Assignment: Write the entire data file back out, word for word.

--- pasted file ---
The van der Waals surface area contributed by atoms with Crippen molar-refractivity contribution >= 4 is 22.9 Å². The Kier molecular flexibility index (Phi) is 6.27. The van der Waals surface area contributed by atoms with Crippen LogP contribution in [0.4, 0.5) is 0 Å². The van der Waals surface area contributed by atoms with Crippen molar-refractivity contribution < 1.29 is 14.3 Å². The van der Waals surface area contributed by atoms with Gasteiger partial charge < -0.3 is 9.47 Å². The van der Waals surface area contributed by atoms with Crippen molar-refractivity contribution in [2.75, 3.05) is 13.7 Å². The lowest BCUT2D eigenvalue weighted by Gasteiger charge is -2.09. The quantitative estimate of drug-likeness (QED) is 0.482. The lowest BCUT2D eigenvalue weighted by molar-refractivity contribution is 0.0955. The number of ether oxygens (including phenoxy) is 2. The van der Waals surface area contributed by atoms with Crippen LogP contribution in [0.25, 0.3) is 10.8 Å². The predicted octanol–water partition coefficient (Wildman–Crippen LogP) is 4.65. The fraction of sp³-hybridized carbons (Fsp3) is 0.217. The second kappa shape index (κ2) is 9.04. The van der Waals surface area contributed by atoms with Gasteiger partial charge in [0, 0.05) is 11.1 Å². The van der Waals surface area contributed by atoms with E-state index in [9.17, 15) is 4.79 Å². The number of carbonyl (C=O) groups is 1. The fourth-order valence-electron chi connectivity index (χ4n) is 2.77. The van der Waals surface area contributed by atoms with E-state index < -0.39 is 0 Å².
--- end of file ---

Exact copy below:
The van der Waals surface area contributed by atoms with Crippen molar-refractivity contribution >= 4 is 22.9 Å². The Kier molecular flexibility index (Phi) is 6.27. The van der Waals surface area contributed by atoms with Crippen LogP contribution in [0.4, 0.5) is 0 Å². The van der Waals surface area contributed by atoms with Crippen molar-refractivity contribution < 1.29 is 14.3 Å². The van der Waals surface area contributed by atoms with Gasteiger partial charge < -0.3 is 9.47 Å². The van der Waals surface area contributed by atoms with Crippen molar-refractivity contribution in [2.75, 3.05) is 13.7 Å². The lowest BCUT2D eigenvalue weighted by Gasteiger charge is -2.09. The quantitative estimate of drug-likeness (QED) is 0.482. The lowest BCUT2D eigenvalue weighted by molar-refractivity contribution is 0.0955. The number of ether oxygens (including phenoxy) is 2. The van der Waals surface area contributed by atoms with Crippen LogP contribution in [0.25, 0.3) is 10.8 Å². The predicted octanol–water partition coefficient (Wildman–Crippen LogP) is 4.65. The fraction of sp³-hybridized carbons (Fsp3) is 0.217. The second kappa shape index (κ2) is 9.04. The van der Waals surface area contributed by atoms with Gasteiger partial charge in [0, 0.05) is 11.1 Å². The van der Waals surface area contributed by atoms with E-state index in [9.17, 15) is 4.79 Å². The number of carbonyl (C=O) groups is 1. The fourth-order valence-electron chi connectivity index (χ4n) is 2.77. The van der Waals surface area contributed by atoms with E-state index < -0.39 is 0 Å².